The poor old woman has been exposed to a great deal of hardship. It is a great wonder that she has not been taken away sooner. She was out at Daniel Will's and then on Philip some time, some three or four weeks and while she was out there, the old man was unwell and sent after her and it was very bad weather and I expect that she ketched cold which was the occasion of death shortly after she came back. She had day or two sickness but she appeared to be quite well again, but in a few days she was taken again which proved fatal.

The reason I presume, was the rheumatic fever and was let run on carelessly till it was too late, and inflamation was taken place in the bowels when the doctor came and he said that it was caused by taking too many pills and worked her too much. They had two doctors with her the night before she died but it was all to no affect.

She was buried here today and the funeral was preached in our house by Mr. Wood. The reason he preached here was there is no stove in the school house.

Now I will inform you that Philip Kimmel has been very sick, but the last account I had of him he was getting better. He was not here when his mother died nor Lisabeth nor Jacob. Jake is away up about O'Caw, going to school and I don't suppose that any of them knows it yet.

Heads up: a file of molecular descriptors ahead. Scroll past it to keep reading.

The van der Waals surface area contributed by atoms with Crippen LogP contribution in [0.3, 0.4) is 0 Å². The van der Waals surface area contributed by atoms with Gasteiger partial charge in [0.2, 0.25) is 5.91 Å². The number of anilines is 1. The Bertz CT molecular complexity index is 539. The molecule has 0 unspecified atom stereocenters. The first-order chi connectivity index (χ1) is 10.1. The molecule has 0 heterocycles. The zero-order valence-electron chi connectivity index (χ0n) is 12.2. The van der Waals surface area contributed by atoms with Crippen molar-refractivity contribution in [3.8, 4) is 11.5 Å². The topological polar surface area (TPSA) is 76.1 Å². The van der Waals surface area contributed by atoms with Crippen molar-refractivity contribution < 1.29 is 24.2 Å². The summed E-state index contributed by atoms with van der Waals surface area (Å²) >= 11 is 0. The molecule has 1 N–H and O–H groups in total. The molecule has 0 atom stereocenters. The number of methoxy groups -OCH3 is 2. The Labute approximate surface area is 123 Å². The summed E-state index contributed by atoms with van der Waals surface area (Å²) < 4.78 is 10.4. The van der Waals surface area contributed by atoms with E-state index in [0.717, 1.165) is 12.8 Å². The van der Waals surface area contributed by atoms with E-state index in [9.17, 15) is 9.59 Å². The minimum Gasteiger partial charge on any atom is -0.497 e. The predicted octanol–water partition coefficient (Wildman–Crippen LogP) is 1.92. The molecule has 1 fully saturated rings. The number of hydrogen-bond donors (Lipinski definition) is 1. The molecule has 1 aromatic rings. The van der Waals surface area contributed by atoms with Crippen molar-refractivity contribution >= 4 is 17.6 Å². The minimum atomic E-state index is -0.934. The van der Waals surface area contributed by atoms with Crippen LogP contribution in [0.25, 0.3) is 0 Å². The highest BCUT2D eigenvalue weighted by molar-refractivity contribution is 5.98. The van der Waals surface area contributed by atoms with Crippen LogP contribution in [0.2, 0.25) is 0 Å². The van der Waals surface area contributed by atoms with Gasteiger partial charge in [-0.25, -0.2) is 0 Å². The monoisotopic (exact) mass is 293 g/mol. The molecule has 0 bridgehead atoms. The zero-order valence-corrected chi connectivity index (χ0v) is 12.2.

I will inform you that Samuel Woodsides has buried his wife and one child.. I am told that they have a dreadful disease over there. It cuts down both great and small. I suppose it is what they call the black tung. Your wrote to me and wanted to know about young Glotfelty, where he had come or not. He has not come nor never will. Glotfelty got a letter stating that he was dead.

Now I must write you something about a wedding. Robinson Cheatam and Sarah Kimmel was joined together in the bands of matrimony. They was married on Wednesday, the 7th of February. I tell you there was a set of sweet children there. They had a tolerable frolic there.

Now I will inform you that I don't intend to go to McKendree College next session and another thing I will not be caught in Lebanon without it is in the night for it is the meanest place that ever I was in and the people is not civilized and I don't like to be among such. I would like to go to school someplace, but it will be most impossible for me to leave home. I will try and wait till you finish your education and then I will go. Amen.